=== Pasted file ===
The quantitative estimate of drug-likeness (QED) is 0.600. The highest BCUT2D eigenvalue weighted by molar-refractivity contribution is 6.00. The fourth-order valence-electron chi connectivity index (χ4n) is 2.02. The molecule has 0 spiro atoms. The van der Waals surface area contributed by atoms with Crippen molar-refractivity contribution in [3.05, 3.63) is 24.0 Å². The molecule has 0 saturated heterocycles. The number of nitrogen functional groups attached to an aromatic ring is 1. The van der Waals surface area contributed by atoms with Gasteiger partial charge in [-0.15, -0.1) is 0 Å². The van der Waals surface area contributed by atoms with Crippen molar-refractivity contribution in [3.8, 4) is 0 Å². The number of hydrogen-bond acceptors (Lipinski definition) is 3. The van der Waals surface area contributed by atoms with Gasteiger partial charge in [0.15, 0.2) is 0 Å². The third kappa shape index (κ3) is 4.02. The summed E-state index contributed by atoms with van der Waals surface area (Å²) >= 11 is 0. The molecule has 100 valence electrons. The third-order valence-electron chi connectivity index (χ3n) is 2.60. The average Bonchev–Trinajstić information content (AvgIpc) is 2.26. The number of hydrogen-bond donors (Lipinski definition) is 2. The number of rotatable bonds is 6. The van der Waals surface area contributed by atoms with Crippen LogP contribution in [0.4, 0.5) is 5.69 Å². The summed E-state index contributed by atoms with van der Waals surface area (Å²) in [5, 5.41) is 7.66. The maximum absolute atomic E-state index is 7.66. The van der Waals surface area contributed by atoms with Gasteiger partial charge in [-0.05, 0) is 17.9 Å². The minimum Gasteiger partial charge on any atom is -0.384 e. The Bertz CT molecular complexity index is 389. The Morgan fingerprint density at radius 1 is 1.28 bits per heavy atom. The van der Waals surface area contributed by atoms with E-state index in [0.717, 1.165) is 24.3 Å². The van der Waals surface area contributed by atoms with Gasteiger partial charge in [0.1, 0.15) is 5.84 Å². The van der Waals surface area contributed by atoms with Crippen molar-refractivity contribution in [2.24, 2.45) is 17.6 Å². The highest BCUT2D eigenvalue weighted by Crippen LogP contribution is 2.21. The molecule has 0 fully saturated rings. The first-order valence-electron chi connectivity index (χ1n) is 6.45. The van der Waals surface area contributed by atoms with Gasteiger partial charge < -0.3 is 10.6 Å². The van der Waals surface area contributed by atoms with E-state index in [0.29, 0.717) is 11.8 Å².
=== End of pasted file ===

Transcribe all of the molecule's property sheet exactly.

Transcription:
The quantitative estimate of drug-likeness (QED) is 0.600. The highest BCUT2D eigenvalue weighted by molar-refractivity contribution is 6.00. The fourth-order valence-electron chi connectivity index (χ4n) is 2.02. The molecule has 0 spiro atoms. The van der Waals surface area contributed by atoms with Crippen molar-refractivity contribution in [3.05, 3.63) is 24.0 Å². The molecule has 0 saturated heterocycles. The number of nitrogen functional groups attached to an aromatic ring is 1. The van der Waals surface area contributed by atoms with Gasteiger partial charge in [-0.15, -0.1) is 0 Å². The van der Waals surface area contributed by atoms with Crippen molar-refractivity contribution in [3.8, 4) is 0 Å². The number of hydrogen-bond acceptors (Lipinski definition) is 3. The van der Waals surface area contributed by atoms with Gasteiger partial charge in [0.15, 0.2) is 0 Å². The third kappa shape index (κ3) is 4.02. The summed E-state index contributed by atoms with van der Waals surface area (Å²) >= 11 is 0. The molecule has 100 valence electrons. The third-order valence-electron chi connectivity index (χ3n) is 2.60. The average Bonchev–Trinajstić information content (AvgIpc) is 2.26. The number of hydrogen-bond donors (Lipinski definition) is 2. The number of rotatable bonds is 6. The van der Waals surface area contributed by atoms with Crippen LogP contribution in [0.4, 0.5) is 5.69 Å². The summed E-state index contributed by atoms with van der Waals surface area (Å²) in [5, 5.41) is 7.66. The maximum absolute atomic E-state index is 7.66. The van der Waals surface area contributed by atoms with Gasteiger partial charge in [-0.05, 0) is 17.9 Å². The minimum Gasteiger partial charge on any atom is -0.384 e. The Bertz CT molecular complexity index is 389. The Morgan fingerprint density at radius 1 is 1.28 bits per heavy atom. The van der Waals surface area contributed by atoms with E-state index in [0.717, 1.165) is 24.3 Å². The van der Waals surface area contributed by atoms with Gasteiger partial charge in [0.1, 0.15) is 5.84 Å². The van der Waals surface area contributed by atoms with Crippen molar-refractivity contribution in [2.24, 2.45) is 17.6 Å². The highest BCUT2D eigenvalue weighted by Crippen LogP contribution is 2.21. The molecule has 0 fully saturated rings. The first-order valence-electron chi connectivity index (χ1n) is 6.45. The van der Waals surface area contributed by atoms with Gasteiger partial charge < -0.3 is 10.6 Å². The van der Waals surface area contributed by atoms with E-state index in [0.29, 0.717) is 11.8 Å².